(Adds quotes from original photographer, paragraphs 6-9)
By Edward Baran
LONDON, Sept 26 (Reuters) - A large inflatable pig flew above London’s Battersea Power Station on Monday in a stunt designed to mark the re-issue of British band Pink Floyd’s 14 studio albums by record label EMI Music.
The animal, measuring 30 feet long and 15 feet high, was inflated with helium at dawn for the event, held 35 years after the making of the album cover for “Animals” featuring a similar flying pig.
EMI had planned to use the same inflatable pig, which had been kept at a workshop since the original shoot, but two weeks ago it was deemed not to be airworthy and a replica was made.
The artwork on the Animals album was a combination of a photograph of the background of Battersea Power Station taken on Dec. 2, 1976, and the pig photographed on Dec. 4.
On Dec. 3 that year, the pig slipped its moorings and floated into the Heathrow airport flight path before being recovered by a farmer in Kent, southeast England.
Howard Bartrop, a photographer who worked on the 1976 shoot, recalled the difficulties involved.
“It was quite tricky that day and very cold and of course famously after a day or so we had the problem where he (the pig) floated up away from the building and was spotted by commercial pilots landing into Heathrow,” he told Reuters.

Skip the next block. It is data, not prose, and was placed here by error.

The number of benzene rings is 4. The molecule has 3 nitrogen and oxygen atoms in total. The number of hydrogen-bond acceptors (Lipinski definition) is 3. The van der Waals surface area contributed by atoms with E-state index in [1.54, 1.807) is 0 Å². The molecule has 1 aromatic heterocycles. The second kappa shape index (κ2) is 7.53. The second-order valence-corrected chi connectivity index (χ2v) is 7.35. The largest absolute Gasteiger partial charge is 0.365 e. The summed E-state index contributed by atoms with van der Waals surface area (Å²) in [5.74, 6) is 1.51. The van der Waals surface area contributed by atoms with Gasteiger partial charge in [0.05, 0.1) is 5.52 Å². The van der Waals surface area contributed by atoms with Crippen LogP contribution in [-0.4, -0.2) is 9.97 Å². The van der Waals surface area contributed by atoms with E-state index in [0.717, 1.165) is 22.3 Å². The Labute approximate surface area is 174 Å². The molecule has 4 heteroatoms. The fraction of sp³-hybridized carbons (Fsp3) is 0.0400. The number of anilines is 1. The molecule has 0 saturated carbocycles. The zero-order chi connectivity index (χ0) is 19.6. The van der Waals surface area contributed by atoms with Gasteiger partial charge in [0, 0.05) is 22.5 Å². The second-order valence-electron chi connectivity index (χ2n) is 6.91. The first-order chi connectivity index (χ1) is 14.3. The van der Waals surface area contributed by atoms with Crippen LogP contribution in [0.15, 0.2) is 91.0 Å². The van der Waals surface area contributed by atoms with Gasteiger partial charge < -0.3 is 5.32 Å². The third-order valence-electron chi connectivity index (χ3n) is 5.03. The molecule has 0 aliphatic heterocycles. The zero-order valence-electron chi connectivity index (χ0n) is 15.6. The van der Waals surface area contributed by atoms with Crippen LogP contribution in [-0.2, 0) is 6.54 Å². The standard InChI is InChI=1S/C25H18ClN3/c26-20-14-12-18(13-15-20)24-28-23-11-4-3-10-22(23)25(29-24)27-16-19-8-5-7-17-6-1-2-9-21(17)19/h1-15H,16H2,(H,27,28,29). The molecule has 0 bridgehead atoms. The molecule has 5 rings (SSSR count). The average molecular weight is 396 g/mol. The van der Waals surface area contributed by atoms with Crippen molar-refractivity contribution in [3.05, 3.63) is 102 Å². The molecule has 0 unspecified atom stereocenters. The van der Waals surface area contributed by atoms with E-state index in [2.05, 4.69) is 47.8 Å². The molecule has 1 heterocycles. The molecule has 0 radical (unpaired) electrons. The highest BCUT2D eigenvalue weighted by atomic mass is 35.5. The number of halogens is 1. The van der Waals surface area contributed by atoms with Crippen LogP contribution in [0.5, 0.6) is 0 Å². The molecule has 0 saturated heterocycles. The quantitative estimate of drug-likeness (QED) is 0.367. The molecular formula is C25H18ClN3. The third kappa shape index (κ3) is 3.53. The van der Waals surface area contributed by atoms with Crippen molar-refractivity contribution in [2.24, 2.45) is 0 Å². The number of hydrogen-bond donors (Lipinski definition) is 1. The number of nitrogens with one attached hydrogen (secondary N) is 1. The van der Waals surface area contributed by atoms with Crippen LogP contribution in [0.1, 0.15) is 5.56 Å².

”He then floated off towards Kent, followed by a police helicopter, landed in a farm I believe and frightened all the cattle.
“Basically he was retrieved, patched up and put back in the air the next day so we could try and photograph him again.”
Under the banner “Why Pink Floyd ... ?”, EMI Music is releasing all 14 Pink Floyd studio albums remastered and available digitally. They are also available as one Discovery Box Set.
Also on sale from Monday are special editions of one of the band’s most acclaimed albums, “The Dark Side of The Moon”, extended to feature unreleased music from Pink Floyd archives.
Pink Floyd, behind seminal albums The Dark Side of the Moon, “Wish You Were Here” and “The Wall”, is one of the most successful rock bands of all time, having sold an estimated 200 million albums worldwide.
The group, also famous for its acrimonious split and one-off reunion at charity concert Live 8 in 2005, re-signed to long time record label EMI in January in a five-year deal.
The agreement also brought to an end a legal dispute between the sides over EMI’s right to “unbundle” their records and sell individual tracks online. (Writing by Mike Collett-White, editing by Paul Casciato)